The HTC One M8 has good looking numbers, but putting them into better perspective requires more phone testing. As it is I see nothing that stands out as being a problem, unless you leave BoomSound on.

 

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  • CSMR - Tuesday, June 3, 2014 - link

    I would also like to see output impedance.
    Especially as the tests now use dummy loads, which will mask the effect of high output impedence on frequency response.
    Reply
  • Doroga - Tuesday, June 3, 2014 - link

    Yes, would like that one for both phones and motherboards reviews (at least 1 midrange board per brand to get an idea). Reply
  • pelms - Tuesday, June 3, 2014 - link

    Very interesting. I'm hoping phone manufacturers will come to treat audio quality with the attention they (and the press) pay to camera quality.
    It would be interesting to test the iPod Classic and Touch to get a baseline for comparison.
    Reply
  • Jimster480 - Tuesday, June 10, 2014 - link

    Well I have a first Gen iPod touch with a Wolfson and I have to say there is a night and day difference to the M8. It sounds better with all forms of sound. Its alot clearer and the sound stage is alot deeper. Reply
  • Anakha - Tuesday, June 3, 2014 - link

    Nice article! :) One question, do you feel like voiding your warranty and converting the M8 to the Harmon/Kardon version? The details for the conversion can be found here: http://forum.xda-developers.com/showthread.php?t=2... I am curious to see if this would make any difference? Reply
  • jk1 - Tuesday, June 3, 2014 - link

    thank you for this article. i would really like to see an evaluation of audio become part of every anandtech smartphone review - both as a music source and for telephone. these phones are routinely used as music sources, but that function is typically neglected in favor of exhaustive analysis of the cameras.

    if you do decide to do evaluation of dedicated portable audio sources, let me nominate the ibasso devices - dx50 and dx90, as well as the fiio's- x3 and x5. these receive the most discussion over at head-fi, so i'm sure there would be interest.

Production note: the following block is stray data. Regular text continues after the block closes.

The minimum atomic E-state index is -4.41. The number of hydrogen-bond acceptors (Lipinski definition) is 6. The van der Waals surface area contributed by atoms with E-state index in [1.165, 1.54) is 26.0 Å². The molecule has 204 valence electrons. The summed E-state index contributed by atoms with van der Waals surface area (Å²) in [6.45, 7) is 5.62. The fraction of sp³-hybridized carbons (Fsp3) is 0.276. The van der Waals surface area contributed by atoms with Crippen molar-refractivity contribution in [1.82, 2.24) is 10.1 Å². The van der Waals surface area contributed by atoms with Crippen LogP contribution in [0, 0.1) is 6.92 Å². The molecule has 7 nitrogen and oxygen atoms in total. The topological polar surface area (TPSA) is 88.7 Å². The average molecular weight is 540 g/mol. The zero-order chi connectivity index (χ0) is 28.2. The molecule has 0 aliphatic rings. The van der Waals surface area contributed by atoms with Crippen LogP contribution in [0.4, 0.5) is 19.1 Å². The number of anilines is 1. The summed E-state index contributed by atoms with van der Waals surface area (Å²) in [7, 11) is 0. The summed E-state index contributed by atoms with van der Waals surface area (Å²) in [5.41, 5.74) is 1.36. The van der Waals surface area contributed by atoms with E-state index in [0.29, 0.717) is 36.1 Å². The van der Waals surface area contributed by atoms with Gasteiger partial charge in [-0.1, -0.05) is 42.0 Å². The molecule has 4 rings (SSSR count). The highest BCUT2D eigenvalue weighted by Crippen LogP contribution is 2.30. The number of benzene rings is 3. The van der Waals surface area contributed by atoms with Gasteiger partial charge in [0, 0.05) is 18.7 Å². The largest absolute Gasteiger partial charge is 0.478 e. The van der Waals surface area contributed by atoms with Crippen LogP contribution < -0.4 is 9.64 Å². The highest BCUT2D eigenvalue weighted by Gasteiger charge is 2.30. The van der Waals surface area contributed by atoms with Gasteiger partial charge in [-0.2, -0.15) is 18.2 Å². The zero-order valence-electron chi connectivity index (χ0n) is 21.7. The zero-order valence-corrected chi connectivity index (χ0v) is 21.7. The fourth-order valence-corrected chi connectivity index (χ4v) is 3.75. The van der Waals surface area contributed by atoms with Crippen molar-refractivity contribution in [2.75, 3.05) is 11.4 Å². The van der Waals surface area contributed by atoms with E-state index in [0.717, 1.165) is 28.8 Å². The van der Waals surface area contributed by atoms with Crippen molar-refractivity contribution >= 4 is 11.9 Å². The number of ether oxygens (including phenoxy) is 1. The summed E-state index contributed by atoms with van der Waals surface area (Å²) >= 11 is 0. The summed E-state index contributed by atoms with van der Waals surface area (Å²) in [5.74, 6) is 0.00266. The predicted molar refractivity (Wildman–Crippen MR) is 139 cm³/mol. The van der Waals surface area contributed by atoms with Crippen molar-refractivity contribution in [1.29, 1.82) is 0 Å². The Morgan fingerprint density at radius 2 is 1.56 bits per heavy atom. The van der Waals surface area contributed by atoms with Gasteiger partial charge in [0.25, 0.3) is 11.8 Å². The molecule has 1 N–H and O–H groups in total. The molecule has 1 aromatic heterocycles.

btw- although i check anandtech's smartphone page regularly, i actually came to this article through a link posted in a thread at head-fi, a thread devoted to the htc one m8 as an audio source. i'm sure more audio reviews will generate more links, there and elsewhere.
    Reply
  • Jodiuh - Tuesday, June 3, 2014 - link

    Thank you AT, I knew this already, but wanted confirmation. Can this thing power some AKG Q701's? Reply
  • synaesthetic - Saturday, June 7, 2014 - link

    Not very well. Reply
  • Zoomer - Tuesday, June 3, 2014 - link

    Testing more phones will be helpful! One M7, Nexus 5/7/10, Xperias, the Apples. Reply
  • The1Metallian - Tuesday, June 3, 2014 - link

    Thanks for the article! Now - is there a test of the quality through Bluetooth? I hear all my music on my GS3 through the sound system in my car via Bluetooth and I've noticed that music sounds better when coming from my wife's iPhone. I am now evaluating a phone upgrade and music sound quality is high in my consideration, but always staying with Android. Reply